There are a few things to notice about the money pump argument. First, the agent has intransitive preferences. Second, the agent always moves from a less preferred option to a more preferred option. Third, in terms of his own preferences, the agent is unambiguously worse off at the end of the cycle than he was at the beginning of the cycle. I.e., in terms of his preferences over x, y, and z, the agent is no better off and no worse off, but in terms of his preference for more money rather than less he is worse off.

It should also be clear that the money pump is not an argument. It is an example, but examples on their own are not arguments. To establish that the money pump example justifies the transitivity condition, we must understand the force of the example, and this is where views begin to diverge.

Arguably, the consequentialist justification of the transitivity condition is the most plausible. As was already mentioned, the agent in the money pump is made unambiguously worse off, and it is thought to be these consequences themselves that justify the claim that transitivity is a requirement of rationality.

Consequentialist justifications of requirements of rationality take the following form:
· P1: If X leads an agent to suffer negative consequences, then X is irrational.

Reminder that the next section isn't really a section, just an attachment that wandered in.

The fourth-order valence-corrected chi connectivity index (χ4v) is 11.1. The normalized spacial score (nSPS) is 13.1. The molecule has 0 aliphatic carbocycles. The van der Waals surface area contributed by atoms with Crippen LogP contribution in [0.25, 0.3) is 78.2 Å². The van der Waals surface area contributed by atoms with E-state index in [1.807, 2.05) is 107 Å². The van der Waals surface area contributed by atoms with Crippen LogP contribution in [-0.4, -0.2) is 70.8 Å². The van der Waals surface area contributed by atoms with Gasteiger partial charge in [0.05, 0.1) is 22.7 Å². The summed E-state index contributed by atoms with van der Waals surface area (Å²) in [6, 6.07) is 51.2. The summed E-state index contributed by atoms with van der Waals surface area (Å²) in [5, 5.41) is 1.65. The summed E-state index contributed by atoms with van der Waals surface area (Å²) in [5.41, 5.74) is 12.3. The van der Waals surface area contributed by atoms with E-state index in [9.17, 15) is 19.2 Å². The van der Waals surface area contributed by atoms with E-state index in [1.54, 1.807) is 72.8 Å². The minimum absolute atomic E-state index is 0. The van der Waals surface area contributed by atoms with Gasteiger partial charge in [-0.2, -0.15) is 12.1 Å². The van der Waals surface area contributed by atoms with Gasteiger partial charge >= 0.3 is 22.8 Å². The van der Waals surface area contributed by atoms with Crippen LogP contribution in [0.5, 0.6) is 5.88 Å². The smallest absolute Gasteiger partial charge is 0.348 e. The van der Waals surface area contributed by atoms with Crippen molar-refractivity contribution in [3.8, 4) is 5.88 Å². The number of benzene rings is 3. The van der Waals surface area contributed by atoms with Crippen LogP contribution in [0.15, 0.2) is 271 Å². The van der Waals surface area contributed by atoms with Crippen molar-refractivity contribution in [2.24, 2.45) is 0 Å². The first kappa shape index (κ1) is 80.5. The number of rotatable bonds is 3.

· P2: X leads an agent to suffer negative consequences, in suitable circumstances.
· C: Therefore X is irrational.

Much can be said to make arguments of this form more specific, but the general version should suffice to make the point at hand. The first thing to note is that the money pump offers a case in which P2 holds, and if P1 holds, then the conclusion follows. Next, notice that if we take X to be ‘false beliefs’, then P2 would also hold. If P1 holds, then it would follow that having false beliefs is irrational. Having false beliefs is not irrational, therefore P1 does not hold; and therefore the money pump does not offer a consequentialist justification for considering intransitive preferences irrational.

Further, because of the gap between preferences and the consequences of choices based on them, there does not seem to be a way to refine P1 so that it would apply to intransitive preferences but not false beliefs.[1]